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Great moments in canning

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Craft brewers are realizing the benefits of canning their wares (cheaper to ship, no chance of lightstrike) and jumping on the aluminum bandwagon. Here’s a rundown of how the humble can got to where it is today.



The stage is set for the first can when Napoleon offers a 12,000-franc reward for a way to preserve food for his military. Thank the little guy the next time you pop open a cold one.



Napoleon’s challenge is met by “the father of canning,” Nicolas Appert. The Frenchman’s simple glass sterilization process quickly spreads, setting the stage for tin canners yet to come.



British inventor and merchant Peter Durand patents the tin can. He brings his idea overseas, and Americans finally get their hands on some cans.



Gail Borden receives a patent for the first canned liquid: condensed milk.



The American Can Co. submits a patent for its new process of lining cans with tarlike “brewers pitch.” Within a year, the substance is replaced by enamel, and the beer-ready “keglined” can is born.



Krueger Brewing sells the nation’s first canned brews: Krueger’s Cream Ale and Krueger’s Finest Beer. It’s the greatest thing since sliced bread—which was only seven years old at the time.



America’s favorite block of canned meat, SPAM, debuts. The first SPAM joke is created shortly thereafter.

Krueger Cream Ale



Troops fighting in WWII rely heavily on canned rations. Back home, Americans do their patriotic duty and take their cans to be melted down and used in the war effort.



The lowly can becomes high art with Andy Warhol’s Campbell’s Soup Cans.



Ermal Fraze replaces the cumbersome pull-tab by creating the pop-top that still graces cans to this day. The reign of the can opener is destroyed in one fell swoop.



The times, they are a-changin’: canned beer outsells bottled beer for the first time. The war between glass and aluminum gets serious.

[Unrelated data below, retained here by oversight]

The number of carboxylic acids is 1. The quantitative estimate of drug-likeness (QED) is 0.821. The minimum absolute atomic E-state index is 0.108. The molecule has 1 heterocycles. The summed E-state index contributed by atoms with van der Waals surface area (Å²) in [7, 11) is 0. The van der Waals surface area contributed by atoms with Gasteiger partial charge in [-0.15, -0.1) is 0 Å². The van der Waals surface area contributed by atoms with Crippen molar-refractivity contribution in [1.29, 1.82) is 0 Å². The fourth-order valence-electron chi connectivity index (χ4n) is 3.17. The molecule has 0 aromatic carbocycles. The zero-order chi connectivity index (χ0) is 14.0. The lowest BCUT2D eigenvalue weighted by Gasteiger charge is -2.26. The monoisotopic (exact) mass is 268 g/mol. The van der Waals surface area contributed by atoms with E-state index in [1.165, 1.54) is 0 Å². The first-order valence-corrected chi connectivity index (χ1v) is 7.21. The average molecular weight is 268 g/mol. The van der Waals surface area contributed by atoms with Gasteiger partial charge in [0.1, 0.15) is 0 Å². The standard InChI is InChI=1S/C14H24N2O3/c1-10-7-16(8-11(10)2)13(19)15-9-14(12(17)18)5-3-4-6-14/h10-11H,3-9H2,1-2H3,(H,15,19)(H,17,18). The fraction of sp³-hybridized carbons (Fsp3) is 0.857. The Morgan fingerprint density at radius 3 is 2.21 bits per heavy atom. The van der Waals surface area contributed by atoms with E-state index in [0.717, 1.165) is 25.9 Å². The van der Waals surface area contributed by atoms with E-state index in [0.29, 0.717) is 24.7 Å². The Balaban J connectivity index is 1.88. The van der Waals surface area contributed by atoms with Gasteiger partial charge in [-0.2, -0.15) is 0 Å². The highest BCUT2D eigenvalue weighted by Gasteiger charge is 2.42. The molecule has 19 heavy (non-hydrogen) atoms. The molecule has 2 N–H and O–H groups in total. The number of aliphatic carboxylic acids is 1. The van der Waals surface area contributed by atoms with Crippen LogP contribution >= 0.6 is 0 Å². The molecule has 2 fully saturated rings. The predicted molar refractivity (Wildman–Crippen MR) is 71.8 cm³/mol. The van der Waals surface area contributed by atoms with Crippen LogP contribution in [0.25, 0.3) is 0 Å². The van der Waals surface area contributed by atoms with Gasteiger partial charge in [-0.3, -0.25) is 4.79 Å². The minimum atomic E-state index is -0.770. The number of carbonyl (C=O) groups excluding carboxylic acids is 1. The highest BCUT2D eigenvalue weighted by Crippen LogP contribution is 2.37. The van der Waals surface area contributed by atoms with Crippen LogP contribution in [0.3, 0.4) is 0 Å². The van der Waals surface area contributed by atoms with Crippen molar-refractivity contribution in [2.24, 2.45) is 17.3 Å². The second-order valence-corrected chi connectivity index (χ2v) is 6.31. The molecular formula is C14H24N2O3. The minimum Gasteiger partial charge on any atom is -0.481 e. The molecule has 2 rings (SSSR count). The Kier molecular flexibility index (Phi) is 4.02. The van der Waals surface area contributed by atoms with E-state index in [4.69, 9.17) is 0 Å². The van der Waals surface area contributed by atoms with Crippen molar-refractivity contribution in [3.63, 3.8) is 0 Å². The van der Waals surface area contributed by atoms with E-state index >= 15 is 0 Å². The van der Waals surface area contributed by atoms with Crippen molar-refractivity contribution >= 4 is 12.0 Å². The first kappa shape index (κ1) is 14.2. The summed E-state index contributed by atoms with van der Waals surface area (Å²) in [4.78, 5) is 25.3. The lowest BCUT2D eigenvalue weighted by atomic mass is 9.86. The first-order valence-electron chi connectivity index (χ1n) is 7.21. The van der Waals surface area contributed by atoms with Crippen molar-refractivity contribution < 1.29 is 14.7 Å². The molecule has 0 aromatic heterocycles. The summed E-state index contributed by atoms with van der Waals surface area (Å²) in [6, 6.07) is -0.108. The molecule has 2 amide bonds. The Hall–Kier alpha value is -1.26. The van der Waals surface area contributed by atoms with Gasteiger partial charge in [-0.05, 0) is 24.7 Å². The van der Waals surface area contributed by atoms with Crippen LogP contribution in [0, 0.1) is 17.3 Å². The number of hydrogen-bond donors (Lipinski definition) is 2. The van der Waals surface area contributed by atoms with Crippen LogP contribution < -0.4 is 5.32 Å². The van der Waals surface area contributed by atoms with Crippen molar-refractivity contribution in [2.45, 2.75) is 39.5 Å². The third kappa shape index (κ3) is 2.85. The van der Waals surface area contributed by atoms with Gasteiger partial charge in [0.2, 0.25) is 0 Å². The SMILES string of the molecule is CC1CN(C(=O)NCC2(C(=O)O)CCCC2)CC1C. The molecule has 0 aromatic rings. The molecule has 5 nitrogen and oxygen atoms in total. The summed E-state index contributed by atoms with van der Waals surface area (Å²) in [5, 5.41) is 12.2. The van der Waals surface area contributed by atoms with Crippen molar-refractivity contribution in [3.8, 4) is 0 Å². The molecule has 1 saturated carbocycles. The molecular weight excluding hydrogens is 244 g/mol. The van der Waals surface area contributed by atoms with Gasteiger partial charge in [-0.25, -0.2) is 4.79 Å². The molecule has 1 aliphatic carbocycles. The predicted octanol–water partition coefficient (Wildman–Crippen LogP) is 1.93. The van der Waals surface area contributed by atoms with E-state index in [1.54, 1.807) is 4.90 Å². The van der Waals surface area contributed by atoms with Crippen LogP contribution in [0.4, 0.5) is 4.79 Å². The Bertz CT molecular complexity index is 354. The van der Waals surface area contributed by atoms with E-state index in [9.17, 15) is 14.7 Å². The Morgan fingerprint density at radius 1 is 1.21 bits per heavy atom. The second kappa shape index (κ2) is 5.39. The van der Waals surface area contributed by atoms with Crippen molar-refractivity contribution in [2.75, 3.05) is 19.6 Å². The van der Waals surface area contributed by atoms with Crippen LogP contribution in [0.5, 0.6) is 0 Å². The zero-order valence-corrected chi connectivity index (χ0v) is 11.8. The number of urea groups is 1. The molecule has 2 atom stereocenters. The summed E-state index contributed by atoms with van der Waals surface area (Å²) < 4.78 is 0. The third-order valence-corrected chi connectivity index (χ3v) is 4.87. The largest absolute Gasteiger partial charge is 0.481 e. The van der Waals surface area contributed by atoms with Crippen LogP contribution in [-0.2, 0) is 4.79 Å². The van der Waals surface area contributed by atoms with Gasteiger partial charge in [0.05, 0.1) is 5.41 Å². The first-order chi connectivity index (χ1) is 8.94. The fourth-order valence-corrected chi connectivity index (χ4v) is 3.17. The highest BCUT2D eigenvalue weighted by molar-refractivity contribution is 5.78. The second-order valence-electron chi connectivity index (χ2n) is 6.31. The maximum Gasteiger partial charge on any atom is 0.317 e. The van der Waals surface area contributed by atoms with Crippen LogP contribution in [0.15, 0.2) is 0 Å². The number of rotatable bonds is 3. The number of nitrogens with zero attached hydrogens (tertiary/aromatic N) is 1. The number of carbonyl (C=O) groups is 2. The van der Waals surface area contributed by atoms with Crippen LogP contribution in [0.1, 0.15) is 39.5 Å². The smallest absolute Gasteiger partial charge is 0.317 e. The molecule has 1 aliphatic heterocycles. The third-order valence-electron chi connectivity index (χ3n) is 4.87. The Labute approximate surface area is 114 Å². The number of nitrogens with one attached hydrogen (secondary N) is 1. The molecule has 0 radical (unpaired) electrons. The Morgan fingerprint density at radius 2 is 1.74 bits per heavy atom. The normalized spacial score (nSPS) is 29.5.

Moose Drool



Coca-Cola becomes the first canned beverage to be consumed in outer space aboard the Challenger space shuttle.



Aluminum gets a new twist when Big Sky Brewing bottles its popular Moose Drool brown ale in the United States’ first aluminum bottle.



Tempra Technology creates a self-chilling can that drops its own temperature 30 degrees in three minutes. Twelve years later and we’re still waiting.



Colorado’s Oskar Blues becomes the first American craft brewer to can its beers exclusively.



The world’s largest celebration of canned beer, appropriately named CANFEST, debuts. Coors Light introduces color-changing mountains on Cold Activated cans; you know you’re good to go when the Rockies change from white to blue. And Craftcans.com launches to track the rising popularity of canned beer; more than 400 canned brews are currently available for can fans to tick.



In September, Great Crescent Brewery canned its Bourbon’s Barrel Stout; one month later, Tallgrass Brewing released the first canned tripel, Velvet Rooster, challenging the stigma of the packaging and the preconceptions of beer connoisseurs everywhere.



The canning craze continues. First out: aluminum-clad Sierra Nevada launches in California.

PLUS: In what is certainly the world’s biggest ode to the beer can, John Milkovisch, a retired upholsterer for the Southern Pacific Railroad, began covering his Houston home with beer cans in 1968. Over the years, he added curtains, fencing and artwork made from cans, too, and the completed Beer Can House is estimated to contain more than 50,000 empties. Milkovisch died in 1988, but the house lives on as a tribute to recycling, and is open for tours.



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